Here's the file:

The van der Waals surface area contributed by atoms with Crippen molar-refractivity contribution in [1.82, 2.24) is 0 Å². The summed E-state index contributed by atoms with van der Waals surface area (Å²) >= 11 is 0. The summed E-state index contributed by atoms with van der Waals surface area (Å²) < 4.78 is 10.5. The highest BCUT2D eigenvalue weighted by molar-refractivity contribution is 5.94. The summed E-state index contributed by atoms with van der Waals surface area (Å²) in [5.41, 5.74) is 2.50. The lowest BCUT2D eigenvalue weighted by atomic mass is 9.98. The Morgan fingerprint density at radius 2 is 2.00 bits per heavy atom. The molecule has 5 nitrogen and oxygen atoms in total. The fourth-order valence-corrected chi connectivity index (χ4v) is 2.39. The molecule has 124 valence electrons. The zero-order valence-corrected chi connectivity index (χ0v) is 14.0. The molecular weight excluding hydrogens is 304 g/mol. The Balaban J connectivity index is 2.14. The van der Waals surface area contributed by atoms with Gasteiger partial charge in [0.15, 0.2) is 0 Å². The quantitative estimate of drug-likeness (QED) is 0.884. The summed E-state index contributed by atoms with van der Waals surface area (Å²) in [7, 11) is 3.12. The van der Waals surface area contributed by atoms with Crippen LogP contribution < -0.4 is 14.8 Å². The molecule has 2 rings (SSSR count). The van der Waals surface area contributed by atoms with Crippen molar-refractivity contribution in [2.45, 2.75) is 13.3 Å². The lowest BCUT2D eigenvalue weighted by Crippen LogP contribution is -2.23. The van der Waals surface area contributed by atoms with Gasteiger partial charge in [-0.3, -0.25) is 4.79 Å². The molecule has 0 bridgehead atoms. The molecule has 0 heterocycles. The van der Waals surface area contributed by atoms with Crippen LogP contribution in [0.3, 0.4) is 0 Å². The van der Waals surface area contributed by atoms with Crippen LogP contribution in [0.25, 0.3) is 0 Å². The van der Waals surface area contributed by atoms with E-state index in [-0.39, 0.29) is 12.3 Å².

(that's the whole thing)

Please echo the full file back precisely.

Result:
The van der Waals surface area contributed by atoms with Crippen molar-refractivity contribution in [1.82, 2.24) is 0 Å². The summed E-state index contributed by atoms with van der Waals surface area (Å²) >= 11 is 0. The summed E-state index contributed by atoms with van der Waals surface area (Å²) < 4.78 is 10.5. The highest BCUT2D eigenvalue weighted by molar-refractivity contribution is 5.94. The summed E-state index contributed by atoms with van der Waals surface area (Å²) in [5.41, 5.74) is 2.50. The lowest BCUT2D eigenvalue weighted by atomic mass is 9.98. The Morgan fingerprint density at radius 2 is 2.00 bits per heavy atom. The molecule has 5 nitrogen and oxygen atoms in total. The fourth-order valence-corrected chi connectivity index (χ4v) is 2.39. The molecule has 124 valence electrons. The zero-order valence-corrected chi connectivity index (χ0v) is 14.0. The molecular weight excluding hydrogens is 304 g/mol. The Balaban J connectivity index is 2.14. The van der Waals surface area contributed by atoms with Gasteiger partial charge in [0.15, 0.2) is 0 Å². The quantitative estimate of drug-likeness (QED) is 0.884. The summed E-state index contributed by atoms with van der Waals surface area (Å²) in [7, 11) is 3.12. The van der Waals surface area contributed by atoms with Crippen LogP contribution < -0.4 is 14.8 Å². The molecule has 2 rings (SSSR count). The van der Waals surface area contributed by atoms with Crippen molar-refractivity contribution in [2.45, 2.75) is 13.3 Å². The lowest BCUT2D eigenvalue weighted by Crippen LogP contribution is -2.23. The van der Waals surface area contributed by atoms with Gasteiger partial charge in [-0.3, -0.25) is 4.79 Å². The molecule has 0 bridgehead atoms. The molecule has 0 heterocycles. The van der Waals surface area contributed by atoms with Crippen LogP contribution in [0.3, 0.4) is 0 Å². The van der Waals surface area contributed by atoms with Crippen LogP contribution in [0.25, 0.3) is 0 Å². The van der Waals surface area contributed by atoms with E-state index in [-0.39, 0.29) is 12.3 Å².